Can any Conservative please tell me how it matters in the slightest that Sarah Poley is an NDP supporter? Why is that worthy of mention in a press release? Are the Conservatives really saying that means her opinion doesn't matter? Is Sarah Poley not also a hard working Canadian who pays her taxes?

And how is Sarah Polley telling Canadians what to do as Pierre claims anyway? She's giving legitimate criticisms of a government bill and virtually all actors and movie producers seem to be behind her on this.

It just seems the Conservatives these days can't stand to be criticized for anything, especially by those who feel the brunt of their worst policies. And they have absolutely no shame in hitting back resorting to the most irrelevant of personal attacks. It's absolutely appalling.

Does it not make sense that those groups most affected by any bill would have a right to speak against it? Do they not have a right to receive a logical response from the government to each of their concerns?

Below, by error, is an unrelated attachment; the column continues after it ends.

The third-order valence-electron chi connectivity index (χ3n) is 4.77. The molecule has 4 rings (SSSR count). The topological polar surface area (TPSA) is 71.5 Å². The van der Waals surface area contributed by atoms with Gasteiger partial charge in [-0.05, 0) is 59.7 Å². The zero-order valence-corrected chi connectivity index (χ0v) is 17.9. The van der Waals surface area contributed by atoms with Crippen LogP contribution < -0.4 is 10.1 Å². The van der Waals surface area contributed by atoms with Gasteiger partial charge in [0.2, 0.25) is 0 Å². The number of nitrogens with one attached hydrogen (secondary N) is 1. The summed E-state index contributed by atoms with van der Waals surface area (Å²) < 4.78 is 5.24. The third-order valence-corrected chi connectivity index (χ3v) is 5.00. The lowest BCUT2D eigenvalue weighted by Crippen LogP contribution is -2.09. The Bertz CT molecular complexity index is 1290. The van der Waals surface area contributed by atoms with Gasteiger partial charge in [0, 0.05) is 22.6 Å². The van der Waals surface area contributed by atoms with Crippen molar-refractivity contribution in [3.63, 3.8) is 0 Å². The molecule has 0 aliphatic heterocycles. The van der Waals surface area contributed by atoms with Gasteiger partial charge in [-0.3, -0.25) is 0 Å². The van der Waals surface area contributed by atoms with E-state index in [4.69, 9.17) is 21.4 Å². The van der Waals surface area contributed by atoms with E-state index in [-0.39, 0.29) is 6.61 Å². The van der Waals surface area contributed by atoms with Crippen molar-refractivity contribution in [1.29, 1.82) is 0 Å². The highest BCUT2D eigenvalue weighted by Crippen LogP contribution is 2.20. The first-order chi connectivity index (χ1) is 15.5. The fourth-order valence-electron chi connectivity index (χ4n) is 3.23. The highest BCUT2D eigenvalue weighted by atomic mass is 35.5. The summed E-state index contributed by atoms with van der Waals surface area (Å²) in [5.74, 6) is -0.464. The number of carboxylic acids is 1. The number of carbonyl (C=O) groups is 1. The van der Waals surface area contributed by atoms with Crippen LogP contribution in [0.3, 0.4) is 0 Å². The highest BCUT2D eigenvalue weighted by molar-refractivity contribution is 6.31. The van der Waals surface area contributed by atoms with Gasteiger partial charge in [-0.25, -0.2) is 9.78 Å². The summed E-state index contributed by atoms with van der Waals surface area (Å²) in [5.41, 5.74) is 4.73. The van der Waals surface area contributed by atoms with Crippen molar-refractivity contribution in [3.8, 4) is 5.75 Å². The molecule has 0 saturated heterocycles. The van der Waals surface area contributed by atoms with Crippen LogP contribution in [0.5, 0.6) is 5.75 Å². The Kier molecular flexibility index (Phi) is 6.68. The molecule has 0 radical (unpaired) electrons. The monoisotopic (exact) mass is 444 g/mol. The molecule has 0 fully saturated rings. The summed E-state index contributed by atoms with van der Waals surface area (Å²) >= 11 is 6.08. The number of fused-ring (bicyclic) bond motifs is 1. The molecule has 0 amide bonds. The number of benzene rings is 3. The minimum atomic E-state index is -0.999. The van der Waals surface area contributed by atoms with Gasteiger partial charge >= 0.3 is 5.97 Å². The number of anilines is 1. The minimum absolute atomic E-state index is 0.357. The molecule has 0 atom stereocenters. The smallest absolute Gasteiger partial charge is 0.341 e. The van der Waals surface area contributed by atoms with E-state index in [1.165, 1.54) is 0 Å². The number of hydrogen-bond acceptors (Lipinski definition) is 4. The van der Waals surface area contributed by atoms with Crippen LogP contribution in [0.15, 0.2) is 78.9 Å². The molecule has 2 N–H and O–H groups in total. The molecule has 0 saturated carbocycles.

But I guess common sense and decency has never applied to this Conservative Government since Day 1.

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Wednesday, April 2, 2008

Stephen Harper and the Quebecois Nation Part 2

My hiatus notwithstanding I couldn't resist this story about Harper wanting to "bolster" Quebec in the constitution.

When this last came up over the Christmas holidays this was what I had to say:

"I was a bit alarmed to read this over at Paul Wells' blog. Stephen Harper apparently has been telling the Quebec media (in La Presse specifically) the following:“Stephen Harper souhaite que la résolution qui reconnaît les Québécois comme une nation soit incluse dans la Constitution canadienne”

Translation: Stephen Harper hopes that the resolution recognizing the “Québécois” as a nation can be included in the Canadian Constitution!

I didn’t support this when Ignatieff proposed it (too divisive and not what we should be focusing on now), but this is even worse, at least Ignatieff was proposing to recognize Aboriginals at the same time, I seriously doubt Harper would do that.

But my main gripe here is that Ignatieff got hell over this proposal in the English media for weeks with countless editorials slamming it and saying the Liberals would doom themselves if they followed it.